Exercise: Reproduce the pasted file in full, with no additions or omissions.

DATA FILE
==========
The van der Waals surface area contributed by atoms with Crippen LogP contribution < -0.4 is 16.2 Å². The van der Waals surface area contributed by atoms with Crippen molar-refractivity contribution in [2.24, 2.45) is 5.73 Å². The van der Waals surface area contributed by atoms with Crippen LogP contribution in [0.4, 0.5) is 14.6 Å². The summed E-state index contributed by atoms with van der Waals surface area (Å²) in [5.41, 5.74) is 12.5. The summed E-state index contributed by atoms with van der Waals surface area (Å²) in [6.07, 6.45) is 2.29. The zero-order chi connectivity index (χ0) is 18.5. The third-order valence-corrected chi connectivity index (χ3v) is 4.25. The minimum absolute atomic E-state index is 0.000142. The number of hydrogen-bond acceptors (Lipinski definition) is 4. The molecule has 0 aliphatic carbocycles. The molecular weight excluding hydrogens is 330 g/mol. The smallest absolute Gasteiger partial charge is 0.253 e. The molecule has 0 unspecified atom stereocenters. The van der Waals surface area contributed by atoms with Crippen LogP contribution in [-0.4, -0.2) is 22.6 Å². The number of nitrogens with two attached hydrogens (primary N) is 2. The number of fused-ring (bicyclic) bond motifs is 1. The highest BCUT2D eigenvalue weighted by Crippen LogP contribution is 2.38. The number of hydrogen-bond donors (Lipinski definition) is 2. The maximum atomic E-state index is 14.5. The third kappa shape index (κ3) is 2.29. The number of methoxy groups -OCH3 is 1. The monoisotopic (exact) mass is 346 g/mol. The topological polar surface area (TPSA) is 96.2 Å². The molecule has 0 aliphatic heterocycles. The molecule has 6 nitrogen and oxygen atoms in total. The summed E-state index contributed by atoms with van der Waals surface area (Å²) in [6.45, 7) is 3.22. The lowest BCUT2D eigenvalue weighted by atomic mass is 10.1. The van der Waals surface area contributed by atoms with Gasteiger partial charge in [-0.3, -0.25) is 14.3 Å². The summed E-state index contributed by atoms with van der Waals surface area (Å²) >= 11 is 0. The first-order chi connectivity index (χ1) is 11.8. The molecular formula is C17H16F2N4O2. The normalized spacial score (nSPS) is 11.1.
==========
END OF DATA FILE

The van der Waals surface area contributed by atoms with Crippen LogP contribution < -0.4 is 16.2 Å². The van der Waals surface area contributed by atoms with Crippen molar-refractivity contribution in [2.24, 2.45) is 5.73 Å². The van der Waals surface area contributed by atoms with Crippen LogP contribution in [0.4, 0.5) is 14.6 Å². The summed E-state index contributed by atoms with van der Waals surface area (Å²) in [5.41, 5.74) is 12.5. The summed E-state index contributed by atoms with van der Waals surface area (Å²) in [6.07, 6.45) is 2.29. The zero-order chi connectivity index (χ0) is 18.5. The third-order valence-corrected chi connectivity index (χ3v) is 4.25. The minimum absolute atomic E-state index is 0.000142. The number of hydrogen-bond acceptors (Lipinski definition) is 4. The molecule has 0 aliphatic carbocycles. The molecular weight excluding hydrogens is 330 g/mol. The smallest absolute Gasteiger partial charge is 0.253 e. The molecule has 0 unspecified atom stereocenters. The van der Waals surface area contributed by atoms with Crippen LogP contribution in [-0.4, -0.2) is 22.6 Å². The number of nitrogens with two attached hydrogens (primary N) is 2. The number of fused-ring (bicyclic) bond motifs is 1. The highest BCUT2D eigenvalue weighted by Crippen LogP contribution is 2.38. The number of hydrogen-bond donors (Lipinski definition) is 2. The maximum atomic E-state index is 14.5. The third kappa shape index (κ3) is 2.29. The number of methoxy groups -OCH3 is 1. The monoisotopic (exact) mass is 346 g/mol. The topological polar surface area (TPSA) is 96.2 Å². The molecule has 0 aliphatic heterocycles. The molecule has 6 nitrogen and oxygen atoms in total. The summed E-state index contributed by atoms with van der Waals surface area (Å²) in [6.45, 7) is 3.22. The lowest BCUT2D eigenvalue weighted by atomic mass is 10.1. The van der Waals surface area contributed by atoms with Gasteiger partial charge in [-0.3, -0.25) is 14.3 Å². The summed E-state index contributed by atoms with van der Waals surface area (Å²) >= 11 is 0. The first-order chi connectivity index (χ1) is 11.8. The molecular formula is C17H16F2N4O2. The normalized spacial score (nSPS) is 11.1.